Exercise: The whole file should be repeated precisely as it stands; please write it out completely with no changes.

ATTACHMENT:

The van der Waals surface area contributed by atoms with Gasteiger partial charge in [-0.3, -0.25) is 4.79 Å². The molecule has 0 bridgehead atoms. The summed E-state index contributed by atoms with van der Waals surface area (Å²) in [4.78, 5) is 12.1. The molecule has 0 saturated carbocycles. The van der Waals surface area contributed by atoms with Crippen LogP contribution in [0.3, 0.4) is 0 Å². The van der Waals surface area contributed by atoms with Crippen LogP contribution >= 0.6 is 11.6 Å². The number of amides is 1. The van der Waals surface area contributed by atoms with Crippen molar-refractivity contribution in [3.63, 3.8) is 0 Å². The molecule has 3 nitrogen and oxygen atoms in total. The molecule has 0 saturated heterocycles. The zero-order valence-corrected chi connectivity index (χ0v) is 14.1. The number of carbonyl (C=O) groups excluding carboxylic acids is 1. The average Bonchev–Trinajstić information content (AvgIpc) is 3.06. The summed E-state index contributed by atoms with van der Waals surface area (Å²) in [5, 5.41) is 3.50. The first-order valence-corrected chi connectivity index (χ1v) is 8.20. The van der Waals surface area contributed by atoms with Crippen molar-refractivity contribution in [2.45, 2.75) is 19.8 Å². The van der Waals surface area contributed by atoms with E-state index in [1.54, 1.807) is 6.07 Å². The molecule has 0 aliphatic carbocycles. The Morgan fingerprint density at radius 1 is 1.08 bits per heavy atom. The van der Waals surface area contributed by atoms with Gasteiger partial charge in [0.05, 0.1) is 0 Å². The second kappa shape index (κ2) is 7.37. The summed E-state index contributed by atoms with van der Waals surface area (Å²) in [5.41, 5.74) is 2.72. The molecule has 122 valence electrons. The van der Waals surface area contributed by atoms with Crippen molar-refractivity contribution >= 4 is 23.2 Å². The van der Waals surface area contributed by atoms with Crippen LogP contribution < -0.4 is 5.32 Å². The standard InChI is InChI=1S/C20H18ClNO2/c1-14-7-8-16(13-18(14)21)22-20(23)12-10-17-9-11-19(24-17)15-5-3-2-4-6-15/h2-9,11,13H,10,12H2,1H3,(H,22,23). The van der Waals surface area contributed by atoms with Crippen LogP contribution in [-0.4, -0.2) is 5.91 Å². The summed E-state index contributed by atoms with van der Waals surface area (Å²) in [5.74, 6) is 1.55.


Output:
The van der Waals surface area contributed by atoms with Gasteiger partial charge in [-0.3, -0.25) is 4.79 Å². The molecule has 0 bridgehead atoms. The summed E-state index contributed by atoms with van der Waals surface area (Å²) in [4.78, 5) is 12.1. The molecule has 0 saturated carbocycles. The van der Waals surface area contributed by atoms with Crippen LogP contribution in [0.3, 0.4) is 0 Å². The van der Waals surface area contributed by atoms with Crippen LogP contribution >= 0.6 is 11.6 Å². The number of amides is 1. The van der Waals surface area contributed by atoms with Crippen molar-refractivity contribution in [3.63, 3.8) is 0 Å². The molecule has 3 nitrogen and oxygen atoms in total. The molecule has 0 saturated heterocycles. The zero-order valence-corrected chi connectivity index (χ0v) is 14.1. The number of carbonyl (C=O) groups excluding carboxylic acids is 1. The average Bonchev–Trinajstić information content (AvgIpc) is 3.06. The summed E-state index contributed by atoms with van der Waals surface area (Å²) in [5, 5.41) is 3.50. The first-order valence-corrected chi connectivity index (χ1v) is 8.20. The van der Waals surface area contributed by atoms with Crippen molar-refractivity contribution in [2.45, 2.75) is 19.8 Å². The van der Waals surface area contributed by atoms with E-state index in [1.54, 1.807) is 6.07 Å². The molecule has 0 aliphatic carbocycles. The Morgan fingerprint density at radius 1 is 1.08 bits per heavy atom. The van der Waals surface area contributed by atoms with Gasteiger partial charge in [0.05, 0.1) is 0 Å². The second kappa shape index (κ2) is 7.37. The summed E-state index contributed by atoms with van der Waals surface area (Å²) in [5.41, 5.74) is 2.72. The molecule has 122 valence electrons. The van der Waals surface area contributed by atoms with Crippen molar-refractivity contribution >= 4 is 23.2 Å². The van der Waals surface area contributed by atoms with Crippen LogP contribution < -0.4 is 5.32 Å². The standard InChI is InChI=1S/C20H18ClNO2/c1-14-7-8-16(13-18(14)21)22-20(23)12-10-17-9-11-19(24-17)15-5-3-2-4-6-15/h2-9,11,13H,10,12H2,1H3,(H,22,23). The van der Waals surface area contributed by atoms with Crippen LogP contribution in [-0.4, -0.2) is 5.91 Å². The summed E-state index contributed by atoms with van der Waals surface area (Å²) in [5.74, 6) is 1.55.